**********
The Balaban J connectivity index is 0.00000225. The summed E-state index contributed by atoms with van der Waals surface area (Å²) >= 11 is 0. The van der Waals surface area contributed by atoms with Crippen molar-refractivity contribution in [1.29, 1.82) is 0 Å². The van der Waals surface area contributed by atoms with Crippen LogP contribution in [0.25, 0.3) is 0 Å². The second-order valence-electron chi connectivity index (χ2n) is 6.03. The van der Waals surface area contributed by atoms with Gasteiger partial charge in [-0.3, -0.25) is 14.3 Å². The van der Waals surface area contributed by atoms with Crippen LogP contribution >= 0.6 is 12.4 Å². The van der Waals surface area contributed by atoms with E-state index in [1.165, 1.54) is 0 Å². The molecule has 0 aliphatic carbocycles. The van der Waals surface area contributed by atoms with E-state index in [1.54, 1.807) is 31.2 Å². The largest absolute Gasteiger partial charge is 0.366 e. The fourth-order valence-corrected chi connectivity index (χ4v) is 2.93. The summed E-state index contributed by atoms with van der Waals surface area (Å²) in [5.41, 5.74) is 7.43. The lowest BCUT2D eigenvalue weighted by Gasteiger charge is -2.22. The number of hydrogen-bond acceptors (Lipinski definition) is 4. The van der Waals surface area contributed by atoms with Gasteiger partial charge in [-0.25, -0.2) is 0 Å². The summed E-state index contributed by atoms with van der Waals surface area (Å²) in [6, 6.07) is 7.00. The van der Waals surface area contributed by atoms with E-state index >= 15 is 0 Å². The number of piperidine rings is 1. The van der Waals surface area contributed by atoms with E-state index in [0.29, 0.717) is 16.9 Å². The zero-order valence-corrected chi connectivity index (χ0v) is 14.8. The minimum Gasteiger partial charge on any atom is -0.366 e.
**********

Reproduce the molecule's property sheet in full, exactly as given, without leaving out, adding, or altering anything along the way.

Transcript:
The Balaban J connectivity index is 0.00000225. The summed E-state index contributed by atoms with van der Waals surface area (Å²) >= 11 is 0. The van der Waals surface area contributed by atoms with Crippen molar-refractivity contribution in [1.29, 1.82) is 0 Å². The van der Waals surface area contributed by atoms with Crippen LogP contribution in [0.25, 0.3) is 0 Å². The second-order valence-electron chi connectivity index (χ2n) is 6.03. The van der Waals surface area contributed by atoms with Gasteiger partial charge in [-0.3, -0.25) is 14.3 Å². The van der Waals surface area contributed by atoms with Crippen LogP contribution >= 0.6 is 12.4 Å². The van der Waals surface area contributed by atoms with E-state index in [1.165, 1.54) is 0 Å². The molecule has 0 aliphatic carbocycles. The van der Waals surface area contributed by atoms with E-state index in [1.54, 1.807) is 31.2 Å². The largest absolute Gasteiger partial charge is 0.366 e. The fourth-order valence-corrected chi connectivity index (χ4v) is 2.93. The summed E-state index contributed by atoms with van der Waals surface area (Å²) in [5.41, 5.74) is 7.43. The lowest BCUT2D eigenvalue weighted by Gasteiger charge is -2.22. The number of hydrogen-bond acceptors (Lipinski definition) is 4. The van der Waals surface area contributed by atoms with Gasteiger partial charge in [-0.25, -0.2) is 0 Å². The summed E-state index contributed by atoms with van der Waals surface area (Å²) in [6, 6.07) is 7.00. The van der Waals surface area contributed by atoms with E-state index >= 15 is 0 Å². The number of piperidine rings is 1. The van der Waals surface area contributed by atoms with E-state index in [0.29, 0.717) is 16.9 Å². The zero-order valence-corrected chi connectivity index (χ0v) is 14.8. The minimum Gasteiger partial charge on any atom is -0.366 e.